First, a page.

Conventional wisdom has long held that the resumption of large-scale American beer production after Prohibition led to the use of 'adjuncts' not typically found in European beer—most notably, corn, rather than a full grain bill of barley or a combination of barley and wheat. These cheaper ingredients led to a bland, watered-down brew, and until the resurgence of craft beer in the US over the past 20 years, it was impossible to find a beer made with ingredients that America's first European settlers would have recognized; at least, that's how the story goes.
The truth is a bit more complicated, and it goes back to the Mayflower, which is famously said to have chosen its landing spot when the beer ran out. While that part of the story may seem far-fetched, it's based in fact.
Let's rewind to 1620: the Pilgrims had been at sea for nearly two months and were off-course by the time they sighted land. While they had set a course for the Virginia colony (already established on a permanent basis some 13 years before), they had ended up in New England, and they had a problem—they were running out of beer.
Laugh all you want, but this was no small matter—water aboard ship was likely to become brackish and potentially deadly, while beer remained drinkable. Captain Christopher Jones recognized the need to preserve the dwindling stocks for his sailors on the return journey (which would be far too dangerous to undertake until the following spring), and so the passengers were encouraged to land near the top of Cape Cod.
These instructions did not go down well with the Pilgrims; William Bradford complained that he and his companions "were hastened ashore and made to drink water, that the seamen might have the more beer."
Once on land, the new settlers remained suspicious of the local water, given that few (if any) were accustomed to drinking fresh water, and unrest reigned. Bradford was called upon to negotiate with the captain, who remained anchored in the harbor with his crew for the winter, but he was rebuffed and told that he would not receive more beer "not even if he were their own father." But with the harsh weather conditions, the Pilgrims were back aboard ship very shortly—and on Christmas day they were even allowed some of the beer, although half the settlers would still die over the course of that first winter.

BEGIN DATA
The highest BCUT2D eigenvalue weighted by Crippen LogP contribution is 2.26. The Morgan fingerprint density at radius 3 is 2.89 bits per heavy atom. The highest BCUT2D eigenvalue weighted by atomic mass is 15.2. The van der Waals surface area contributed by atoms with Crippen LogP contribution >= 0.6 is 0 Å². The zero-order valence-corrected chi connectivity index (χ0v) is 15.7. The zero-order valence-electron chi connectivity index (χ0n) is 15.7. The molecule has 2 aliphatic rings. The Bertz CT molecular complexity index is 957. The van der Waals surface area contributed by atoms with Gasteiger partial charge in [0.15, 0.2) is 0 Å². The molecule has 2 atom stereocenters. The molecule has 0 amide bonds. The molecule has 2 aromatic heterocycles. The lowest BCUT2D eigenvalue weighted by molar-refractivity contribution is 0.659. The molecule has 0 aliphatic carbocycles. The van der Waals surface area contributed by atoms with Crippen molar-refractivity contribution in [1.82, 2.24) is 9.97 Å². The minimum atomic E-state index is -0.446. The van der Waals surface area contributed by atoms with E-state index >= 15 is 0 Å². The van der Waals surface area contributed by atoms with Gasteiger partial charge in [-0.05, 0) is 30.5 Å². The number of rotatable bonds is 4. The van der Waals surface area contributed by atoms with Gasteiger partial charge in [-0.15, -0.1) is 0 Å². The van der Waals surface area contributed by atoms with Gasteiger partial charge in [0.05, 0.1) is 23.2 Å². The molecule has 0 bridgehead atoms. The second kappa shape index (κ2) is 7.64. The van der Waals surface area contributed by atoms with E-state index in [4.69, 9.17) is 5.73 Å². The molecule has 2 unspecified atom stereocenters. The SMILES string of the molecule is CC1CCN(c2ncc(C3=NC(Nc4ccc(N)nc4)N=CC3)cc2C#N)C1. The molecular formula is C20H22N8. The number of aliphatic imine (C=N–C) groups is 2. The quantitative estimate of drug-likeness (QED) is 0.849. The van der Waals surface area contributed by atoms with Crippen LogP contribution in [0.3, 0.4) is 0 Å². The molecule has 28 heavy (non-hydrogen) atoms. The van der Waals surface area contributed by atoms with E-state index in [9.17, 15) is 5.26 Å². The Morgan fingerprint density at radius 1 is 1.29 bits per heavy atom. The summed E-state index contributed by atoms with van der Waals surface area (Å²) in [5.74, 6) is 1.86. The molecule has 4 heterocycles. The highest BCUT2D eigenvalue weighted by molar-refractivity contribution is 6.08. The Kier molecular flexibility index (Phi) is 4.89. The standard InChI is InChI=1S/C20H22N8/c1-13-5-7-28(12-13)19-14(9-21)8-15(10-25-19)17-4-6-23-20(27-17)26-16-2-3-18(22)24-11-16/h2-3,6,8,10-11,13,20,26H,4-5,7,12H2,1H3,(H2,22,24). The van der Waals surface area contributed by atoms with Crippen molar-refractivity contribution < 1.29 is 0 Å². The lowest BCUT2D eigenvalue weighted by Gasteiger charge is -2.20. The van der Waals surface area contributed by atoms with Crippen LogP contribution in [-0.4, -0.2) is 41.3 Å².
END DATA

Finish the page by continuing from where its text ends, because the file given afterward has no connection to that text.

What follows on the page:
So far, so good—but beer writer Bob Skilnik notes that beyond Bradford and some other colonists' writings, the story isn't really mentioned again until the 1930s, when Budweiser begins to advertise their post-Prohibition product with a slightly dressed-up version of the tale. The tale became a regular feature of Bud's Thanksgiving advertising through the 1940s, and so perhaps became somewhat blown out of proportion, but there is still more than a kernel of truth to this myth, although we should view the lack of within the context of a lack of supplies in general.
However, the notion of the Pilgrims enjoying a dark, English-style ale with the local Native Americans (who seem often to figure as afterthoughts in the story, despite being the only people who actually understood how to raise food in the New England climate) at the first Thanksgiving contains considerably more artistic license—and that brings us back to the notion that Prohibition's after-effects shoehorned corn into American beer.
In fact, corn was used from the beginning of English settlement for brewing, both at Jamestown and Plymouth; barley crops often failed, and the cost of importation (even after the settlers stopped dying in such alarming numbers) was prohibitive, although it should be noted that early Dutch settlers in what is now New York and Delaware had more success in brewing something that looks more like a European beer, with hops and malted barley.
The Dutch also had a functioning brewery in what is now Lower Manhattan by 1613—beating the Mayflower immigrants, who would not have anything resembling a formal brewhouse until at least 1621, to the punch.
Even before that, the Roanoke colony tried brewing with corn as early as 1584 (obviously before going missing), so there was already some awareness that it would be problematic to rely on barley alone. Captain George Thorpe, around 1620, described the difficulties of growing and malting barley in Virginia, largely brought on by the summer's heat, but he conceded that "Wee have found a waie to make soe good drink of Indian corne I have divers times refused to drinke good stronge English beare and chose to drinke that."
Corn proved useful for both beer and liquor production, and while we've previously mentioned the very wide range of ingredients used in early American beer production, corn remained a staple that helped round out a grain bill, even once barley became more readily available.
Later waves of immigrants, including the German brewers who would become business titans until Prohibition put many of them out of business, continued to use corn in their recipes—obviously, the Reinheitsgebot was not a major concern for many of them.
After Prohibition, many surviving brewers simply revived their earlier recipes, corn and all, and while there were certainly changes in the beer industry (and brewing) in the years that followed, the use of corn was not a new way to make a cheaper product—its roots go back to the earliest American recipes.
Beer has been a part of American life since the first European settlers arrived—and corn for a considerably longer period for the land's first inhabitants—so there's no shame in enjoying a beer that includes corn in its recipe over Thanksgiving; it's an American tradition.
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